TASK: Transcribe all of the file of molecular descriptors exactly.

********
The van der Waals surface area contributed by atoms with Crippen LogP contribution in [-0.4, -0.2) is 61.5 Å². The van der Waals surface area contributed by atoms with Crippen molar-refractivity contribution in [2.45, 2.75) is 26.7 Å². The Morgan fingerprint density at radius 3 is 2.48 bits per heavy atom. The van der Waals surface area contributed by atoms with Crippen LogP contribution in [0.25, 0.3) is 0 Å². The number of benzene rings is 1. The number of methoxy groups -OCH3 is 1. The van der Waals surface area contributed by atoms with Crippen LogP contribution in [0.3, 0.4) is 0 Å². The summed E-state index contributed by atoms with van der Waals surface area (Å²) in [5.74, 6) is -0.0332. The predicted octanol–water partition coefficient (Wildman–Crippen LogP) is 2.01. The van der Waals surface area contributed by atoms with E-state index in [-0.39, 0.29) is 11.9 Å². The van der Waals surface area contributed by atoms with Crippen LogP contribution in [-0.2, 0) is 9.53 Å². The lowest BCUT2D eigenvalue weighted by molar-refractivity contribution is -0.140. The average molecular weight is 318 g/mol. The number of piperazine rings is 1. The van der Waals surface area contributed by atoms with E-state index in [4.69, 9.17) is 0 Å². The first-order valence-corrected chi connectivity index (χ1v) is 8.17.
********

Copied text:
The van der Waals surface area contributed by atoms with Crippen LogP contribution in [-0.4, -0.2) is 61.5 Å². The van der Waals surface area contributed by atoms with Crippen molar-refractivity contribution in [2.45, 2.75) is 26.7 Å². The Morgan fingerprint density at radius 3 is 2.48 bits per heavy atom. The van der Waals surface area contributed by atoms with Crippen LogP contribution in [0.25, 0.3) is 0 Å². The number of benzene rings is 1. The number of methoxy groups -OCH3 is 1. The van der Waals surface area contributed by atoms with Crippen LogP contribution in [0.3, 0.4) is 0 Å². The summed E-state index contributed by atoms with van der Waals surface area (Å²) in [5.74, 6) is -0.0332. The predicted octanol–water partition coefficient (Wildman–Crippen LogP) is 2.01. The van der Waals surface area contributed by atoms with E-state index in [-0.39, 0.29) is 11.9 Å². The van der Waals surface area contributed by atoms with Crippen LogP contribution in [-0.2, 0) is 9.53 Å². The lowest BCUT2D eigenvalue weighted by molar-refractivity contribution is -0.140. The average molecular weight is 318 g/mol. The number of piperazine rings is 1. The van der Waals surface area contributed by atoms with E-state index in [4.69, 9.17) is 0 Å². The first-order valence-corrected chi connectivity index (χ1v) is 8.17.